Canada Post officials say trailers of parcels are backlogged.
“Toronto is a key processing hub for mail and parcels in Canada,” Canada Post officials said in a media release.
“It was shut down by the union for two consecutive days in October and is now idle again due to the union’s strikes with no indication of when it will end. This will worsen the backlogs at our facilities and customers should expect delays of several days for mail or parcel deliveries. Prior to the union’s decision to target Toronto again, the number of trailers full of parcels and packets waiting to be unloaded and processed at a Canada Post facilities sat at over 150.”
The escalating strikes have now shut down our three largest processing facilities in Toronto, Vancouver and Montreal up to 48 hours, Canada Post officials say.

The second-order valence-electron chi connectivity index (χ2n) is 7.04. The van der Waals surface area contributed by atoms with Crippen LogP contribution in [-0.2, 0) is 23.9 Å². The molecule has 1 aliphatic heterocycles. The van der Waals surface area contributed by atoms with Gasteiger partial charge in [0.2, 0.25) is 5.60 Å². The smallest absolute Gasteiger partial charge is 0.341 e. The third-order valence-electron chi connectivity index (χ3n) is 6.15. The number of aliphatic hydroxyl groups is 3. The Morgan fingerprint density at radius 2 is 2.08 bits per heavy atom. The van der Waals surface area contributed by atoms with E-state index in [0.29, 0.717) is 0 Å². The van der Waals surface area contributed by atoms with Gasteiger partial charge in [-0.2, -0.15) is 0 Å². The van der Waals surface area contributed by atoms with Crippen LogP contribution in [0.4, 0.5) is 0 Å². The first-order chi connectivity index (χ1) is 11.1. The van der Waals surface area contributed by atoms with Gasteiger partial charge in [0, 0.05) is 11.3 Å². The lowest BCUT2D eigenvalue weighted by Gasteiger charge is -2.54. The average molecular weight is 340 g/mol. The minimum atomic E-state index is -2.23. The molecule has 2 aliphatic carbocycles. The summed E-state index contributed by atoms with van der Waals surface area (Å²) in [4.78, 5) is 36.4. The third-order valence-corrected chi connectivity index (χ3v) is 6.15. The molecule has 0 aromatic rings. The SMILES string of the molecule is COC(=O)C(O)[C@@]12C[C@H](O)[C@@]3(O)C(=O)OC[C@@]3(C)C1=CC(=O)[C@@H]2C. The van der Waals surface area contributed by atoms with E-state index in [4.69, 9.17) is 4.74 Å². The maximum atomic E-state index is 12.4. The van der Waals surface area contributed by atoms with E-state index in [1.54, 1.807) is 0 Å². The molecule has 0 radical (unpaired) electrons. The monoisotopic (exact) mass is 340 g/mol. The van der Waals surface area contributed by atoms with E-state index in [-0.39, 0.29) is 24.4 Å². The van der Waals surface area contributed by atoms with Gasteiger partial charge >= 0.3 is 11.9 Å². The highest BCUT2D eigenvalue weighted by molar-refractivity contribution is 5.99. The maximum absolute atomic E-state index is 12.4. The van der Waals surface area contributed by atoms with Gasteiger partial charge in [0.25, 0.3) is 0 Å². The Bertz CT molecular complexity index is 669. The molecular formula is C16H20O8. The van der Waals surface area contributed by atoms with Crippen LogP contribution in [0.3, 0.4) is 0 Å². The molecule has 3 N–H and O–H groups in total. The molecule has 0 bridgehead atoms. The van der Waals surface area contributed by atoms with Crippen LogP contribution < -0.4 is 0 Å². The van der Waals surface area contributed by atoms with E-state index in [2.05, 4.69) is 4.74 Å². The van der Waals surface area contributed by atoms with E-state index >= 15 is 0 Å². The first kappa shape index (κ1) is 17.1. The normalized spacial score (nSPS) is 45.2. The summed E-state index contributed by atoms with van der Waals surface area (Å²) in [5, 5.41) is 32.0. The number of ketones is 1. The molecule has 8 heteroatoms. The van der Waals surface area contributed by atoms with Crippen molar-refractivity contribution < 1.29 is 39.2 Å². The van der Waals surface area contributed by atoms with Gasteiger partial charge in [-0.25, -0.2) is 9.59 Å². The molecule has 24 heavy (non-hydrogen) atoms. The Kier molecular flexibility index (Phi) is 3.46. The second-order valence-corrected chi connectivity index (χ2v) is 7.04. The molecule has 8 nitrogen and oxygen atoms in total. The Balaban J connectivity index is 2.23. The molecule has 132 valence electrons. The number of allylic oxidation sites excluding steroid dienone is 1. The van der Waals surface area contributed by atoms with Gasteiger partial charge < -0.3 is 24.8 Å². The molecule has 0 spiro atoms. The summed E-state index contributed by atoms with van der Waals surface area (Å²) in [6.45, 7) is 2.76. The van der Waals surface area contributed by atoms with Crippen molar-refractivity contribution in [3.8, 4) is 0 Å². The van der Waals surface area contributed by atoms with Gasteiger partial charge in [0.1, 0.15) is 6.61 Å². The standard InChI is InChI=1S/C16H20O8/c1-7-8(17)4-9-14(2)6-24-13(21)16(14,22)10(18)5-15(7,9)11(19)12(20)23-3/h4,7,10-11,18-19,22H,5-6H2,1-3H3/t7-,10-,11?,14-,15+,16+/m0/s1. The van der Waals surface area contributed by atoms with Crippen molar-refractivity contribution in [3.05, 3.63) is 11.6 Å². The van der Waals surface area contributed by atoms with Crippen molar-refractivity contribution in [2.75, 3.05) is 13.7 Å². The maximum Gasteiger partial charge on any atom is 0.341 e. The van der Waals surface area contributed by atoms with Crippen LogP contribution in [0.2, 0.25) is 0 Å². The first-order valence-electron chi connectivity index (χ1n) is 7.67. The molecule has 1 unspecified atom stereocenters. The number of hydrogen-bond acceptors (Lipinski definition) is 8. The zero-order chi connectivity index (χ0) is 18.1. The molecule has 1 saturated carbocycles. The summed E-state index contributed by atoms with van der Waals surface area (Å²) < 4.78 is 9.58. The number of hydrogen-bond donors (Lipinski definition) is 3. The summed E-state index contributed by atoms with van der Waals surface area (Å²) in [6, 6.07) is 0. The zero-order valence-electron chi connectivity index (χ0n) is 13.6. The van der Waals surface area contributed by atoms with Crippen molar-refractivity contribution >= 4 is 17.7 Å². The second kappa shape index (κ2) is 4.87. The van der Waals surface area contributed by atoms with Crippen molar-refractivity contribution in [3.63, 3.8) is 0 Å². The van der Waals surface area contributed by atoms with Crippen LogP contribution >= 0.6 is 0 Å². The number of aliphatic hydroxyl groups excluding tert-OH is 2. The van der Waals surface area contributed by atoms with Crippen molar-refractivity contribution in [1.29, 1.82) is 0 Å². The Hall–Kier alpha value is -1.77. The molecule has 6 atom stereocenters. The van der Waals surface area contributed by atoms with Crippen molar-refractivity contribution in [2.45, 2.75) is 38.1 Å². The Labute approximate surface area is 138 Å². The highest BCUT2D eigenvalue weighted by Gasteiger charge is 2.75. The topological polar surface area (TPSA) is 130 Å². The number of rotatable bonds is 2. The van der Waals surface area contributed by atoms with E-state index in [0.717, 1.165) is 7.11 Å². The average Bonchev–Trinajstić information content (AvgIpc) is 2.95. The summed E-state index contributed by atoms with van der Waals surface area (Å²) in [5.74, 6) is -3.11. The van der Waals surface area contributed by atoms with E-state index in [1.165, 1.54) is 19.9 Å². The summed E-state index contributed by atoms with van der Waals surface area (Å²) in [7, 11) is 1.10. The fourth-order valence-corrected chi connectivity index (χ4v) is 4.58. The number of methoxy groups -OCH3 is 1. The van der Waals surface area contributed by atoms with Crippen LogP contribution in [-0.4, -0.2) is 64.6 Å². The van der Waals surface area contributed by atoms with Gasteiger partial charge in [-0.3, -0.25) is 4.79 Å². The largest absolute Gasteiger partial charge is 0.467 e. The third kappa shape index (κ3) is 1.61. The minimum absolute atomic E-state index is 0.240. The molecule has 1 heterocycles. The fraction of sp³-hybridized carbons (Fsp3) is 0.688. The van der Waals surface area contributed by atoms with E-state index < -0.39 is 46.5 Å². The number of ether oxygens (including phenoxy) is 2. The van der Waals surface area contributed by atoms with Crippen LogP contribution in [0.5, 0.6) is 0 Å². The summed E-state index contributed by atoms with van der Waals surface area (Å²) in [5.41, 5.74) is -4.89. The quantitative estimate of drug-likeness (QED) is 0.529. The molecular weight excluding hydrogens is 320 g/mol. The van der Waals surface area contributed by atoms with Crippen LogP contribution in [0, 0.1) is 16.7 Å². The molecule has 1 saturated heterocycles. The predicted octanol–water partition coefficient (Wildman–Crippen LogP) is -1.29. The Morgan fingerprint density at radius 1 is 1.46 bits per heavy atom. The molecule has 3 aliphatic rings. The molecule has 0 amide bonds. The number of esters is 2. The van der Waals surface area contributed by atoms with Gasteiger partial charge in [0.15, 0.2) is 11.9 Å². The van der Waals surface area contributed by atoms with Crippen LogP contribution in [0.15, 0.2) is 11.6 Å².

“Combined, those three plants can process a million parcels and packets a day for communities across the country,” Canada Post officials said in a media release.
“Canada Post will continue to make every effort to minimize the impact, but customers across the country can expect delays of several days for parcel and mail delivery. We thank our customers for their continued patience and apologize for the inconvenience this is causing.”
In total, 11 locals in Ontario began striking on Wednesday morning:
– Port Hope
“After more than 10 months of negotiations, the intervention of two mediators and two weeks of rotating strikes, Canada Post’s true coulours are emerging,” stated Mike Palecek, CUPW National President, in a press release.